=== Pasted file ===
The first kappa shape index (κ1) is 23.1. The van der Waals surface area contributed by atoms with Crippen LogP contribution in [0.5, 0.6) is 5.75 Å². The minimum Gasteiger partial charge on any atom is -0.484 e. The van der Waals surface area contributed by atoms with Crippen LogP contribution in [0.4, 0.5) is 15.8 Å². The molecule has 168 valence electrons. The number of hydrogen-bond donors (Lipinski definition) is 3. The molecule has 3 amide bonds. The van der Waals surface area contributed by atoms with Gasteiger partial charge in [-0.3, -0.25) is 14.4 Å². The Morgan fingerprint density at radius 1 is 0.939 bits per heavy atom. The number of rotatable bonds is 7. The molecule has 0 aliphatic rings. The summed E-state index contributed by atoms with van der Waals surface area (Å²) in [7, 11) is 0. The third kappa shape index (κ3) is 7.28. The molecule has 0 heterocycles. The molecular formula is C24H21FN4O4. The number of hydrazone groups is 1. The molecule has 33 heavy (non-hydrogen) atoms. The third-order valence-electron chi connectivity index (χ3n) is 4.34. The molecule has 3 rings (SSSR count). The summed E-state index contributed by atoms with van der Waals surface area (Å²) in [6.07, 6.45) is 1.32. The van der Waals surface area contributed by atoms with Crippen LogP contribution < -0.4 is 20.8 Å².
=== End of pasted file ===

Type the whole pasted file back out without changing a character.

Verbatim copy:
The first kappa shape index (κ1) is 23.1. The van der Waals surface area contributed by atoms with Crippen LogP contribution in [0.5, 0.6) is 5.75 Å². The minimum Gasteiger partial charge on any atom is -0.484 e. The van der Waals surface area contributed by atoms with Crippen LogP contribution in [0.4, 0.5) is 15.8 Å². The molecule has 168 valence electrons. The number of hydrogen-bond donors (Lipinski definition) is 3. The molecule has 3 amide bonds. The van der Waals surface area contributed by atoms with Gasteiger partial charge in [-0.3, -0.25) is 14.4 Å². The Morgan fingerprint density at radius 1 is 0.939 bits per heavy atom. The number of rotatable bonds is 7. The molecule has 0 aliphatic rings. The summed E-state index contributed by atoms with van der Waals surface area (Å²) in [7, 11) is 0. The third kappa shape index (κ3) is 7.28. The molecule has 0 heterocycles. The molecular formula is C24H21FN4O4. The number of hydrazone groups is 1. The molecule has 33 heavy (non-hydrogen) atoms. The third-order valence-electron chi connectivity index (χ3n) is 4.34. The molecule has 3 rings (SSSR count). The summed E-state index contributed by atoms with van der Waals surface area (Å²) in [6.07, 6.45) is 1.32. The van der Waals surface area contributed by atoms with Crippen LogP contribution < -0.4 is 20.8 Å².